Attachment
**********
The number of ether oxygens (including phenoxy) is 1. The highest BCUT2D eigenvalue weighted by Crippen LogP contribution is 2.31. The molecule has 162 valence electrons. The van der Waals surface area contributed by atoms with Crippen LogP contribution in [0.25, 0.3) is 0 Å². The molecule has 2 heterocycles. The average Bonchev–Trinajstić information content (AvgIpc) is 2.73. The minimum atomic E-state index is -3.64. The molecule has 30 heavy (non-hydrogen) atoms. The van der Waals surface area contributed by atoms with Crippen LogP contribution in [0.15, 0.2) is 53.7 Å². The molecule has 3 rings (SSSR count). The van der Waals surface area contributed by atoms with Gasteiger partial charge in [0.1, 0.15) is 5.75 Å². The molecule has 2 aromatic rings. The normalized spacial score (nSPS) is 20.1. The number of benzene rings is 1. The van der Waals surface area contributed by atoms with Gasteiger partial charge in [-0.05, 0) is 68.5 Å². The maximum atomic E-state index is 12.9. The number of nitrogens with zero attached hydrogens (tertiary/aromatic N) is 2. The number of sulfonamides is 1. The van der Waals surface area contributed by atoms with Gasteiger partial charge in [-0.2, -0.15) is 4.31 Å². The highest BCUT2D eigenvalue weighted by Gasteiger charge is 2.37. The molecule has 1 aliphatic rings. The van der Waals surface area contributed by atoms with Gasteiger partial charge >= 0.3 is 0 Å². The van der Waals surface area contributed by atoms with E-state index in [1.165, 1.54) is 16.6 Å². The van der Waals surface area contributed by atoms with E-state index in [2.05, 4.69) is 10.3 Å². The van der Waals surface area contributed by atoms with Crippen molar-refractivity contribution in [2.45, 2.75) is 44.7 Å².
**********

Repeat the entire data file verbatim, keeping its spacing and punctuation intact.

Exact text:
The number of ether oxygens (including phenoxy) is 1. The highest BCUT2D eigenvalue weighted by Crippen LogP contribution is 2.31. The molecule has 162 valence electrons. The van der Waals surface area contributed by atoms with Crippen LogP contribution in [0.25, 0.3) is 0 Å². The molecule has 2 heterocycles. The average Bonchev–Trinajstić information content (AvgIpc) is 2.73. The minimum atomic E-state index is -3.64. The molecule has 30 heavy (non-hydrogen) atoms. The van der Waals surface area contributed by atoms with Crippen LogP contribution in [0.15, 0.2) is 53.7 Å². The molecule has 3 rings (SSSR count). The van der Waals surface area contributed by atoms with Gasteiger partial charge in [0.1, 0.15) is 5.75 Å². The molecule has 2 aromatic rings. The normalized spacial score (nSPS) is 20.1. The number of benzene rings is 1. The van der Waals surface area contributed by atoms with Gasteiger partial charge in [-0.05, 0) is 68.5 Å². The maximum atomic E-state index is 12.9. The number of nitrogens with zero attached hydrogens (tertiary/aromatic N) is 2. The number of sulfonamides is 1. The van der Waals surface area contributed by atoms with Gasteiger partial charge in [-0.2, -0.15) is 4.31 Å². The highest BCUT2D eigenvalue weighted by Gasteiger charge is 2.37. The molecule has 1 aliphatic rings. The van der Waals surface area contributed by atoms with Gasteiger partial charge >= 0.3 is 0 Å². The van der Waals surface area contributed by atoms with E-state index in [1.165, 1.54) is 16.6 Å². The van der Waals surface area contributed by atoms with E-state index in [2.05, 4.69) is 10.3 Å². The van der Waals surface area contributed by atoms with Crippen molar-refractivity contribution in [2.45, 2.75) is 44.7 Å².